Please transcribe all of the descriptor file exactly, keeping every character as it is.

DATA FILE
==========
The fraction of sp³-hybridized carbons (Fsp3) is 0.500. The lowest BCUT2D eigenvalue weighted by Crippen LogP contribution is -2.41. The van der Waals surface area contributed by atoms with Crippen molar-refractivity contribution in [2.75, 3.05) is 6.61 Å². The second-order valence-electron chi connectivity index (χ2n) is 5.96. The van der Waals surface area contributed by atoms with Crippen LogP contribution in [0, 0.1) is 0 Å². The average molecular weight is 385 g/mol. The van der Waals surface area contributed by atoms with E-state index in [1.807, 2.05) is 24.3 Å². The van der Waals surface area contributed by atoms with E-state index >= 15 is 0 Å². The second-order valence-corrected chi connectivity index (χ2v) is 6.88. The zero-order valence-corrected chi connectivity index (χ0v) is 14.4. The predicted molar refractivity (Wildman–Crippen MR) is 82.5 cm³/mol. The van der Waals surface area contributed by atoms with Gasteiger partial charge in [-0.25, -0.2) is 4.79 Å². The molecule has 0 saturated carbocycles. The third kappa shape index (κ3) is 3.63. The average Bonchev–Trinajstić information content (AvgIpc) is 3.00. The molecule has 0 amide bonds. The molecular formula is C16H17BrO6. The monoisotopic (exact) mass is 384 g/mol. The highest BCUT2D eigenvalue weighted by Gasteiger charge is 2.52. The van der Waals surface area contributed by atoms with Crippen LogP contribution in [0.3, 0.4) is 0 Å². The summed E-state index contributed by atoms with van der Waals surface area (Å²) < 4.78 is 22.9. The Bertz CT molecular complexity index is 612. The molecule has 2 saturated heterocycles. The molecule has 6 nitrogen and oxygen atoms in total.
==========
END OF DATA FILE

The fraction of sp³-hybridized carbons (Fsp3) is 0.500. The lowest BCUT2D eigenvalue weighted by Crippen LogP contribution is -2.41. The van der Waals surface area contributed by atoms with Crippen molar-refractivity contribution in [2.75, 3.05) is 6.61 Å². The second-order valence-electron chi connectivity index (χ2n) is 5.96. The van der Waals surface area contributed by atoms with Crippen LogP contribution in [0, 0.1) is 0 Å². The average molecular weight is 385 g/mol. The van der Waals surface area contributed by atoms with E-state index in [1.807, 2.05) is 24.3 Å². The van der Waals surface area contributed by atoms with E-state index >= 15 is 0 Å². The second-order valence-corrected chi connectivity index (χ2v) is 6.88. The zero-order valence-corrected chi connectivity index (χ0v) is 14.4. The predicted molar refractivity (Wildman–Crippen MR) is 82.5 cm³/mol. The van der Waals surface area contributed by atoms with Gasteiger partial charge in [-0.25, -0.2) is 4.79 Å². The molecule has 0 saturated carbocycles. The third kappa shape index (κ3) is 3.63. The average Bonchev–Trinajstić information content (AvgIpc) is 3.00. The molecule has 0 amide bonds. The molecular formula is C16H17BrO6. The monoisotopic (exact) mass is 384 g/mol. The highest BCUT2D eigenvalue weighted by Gasteiger charge is 2.52. The van der Waals surface area contributed by atoms with Crippen LogP contribution in [0.3, 0.4) is 0 Å². The summed E-state index contributed by atoms with van der Waals surface area (Å²) < 4.78 is 22.9. The Bertz CT molecular complexity index is 612. The molecule has 2 saturated heterocycles. The molecule has 6 nitrogen and oxygen atoms in total.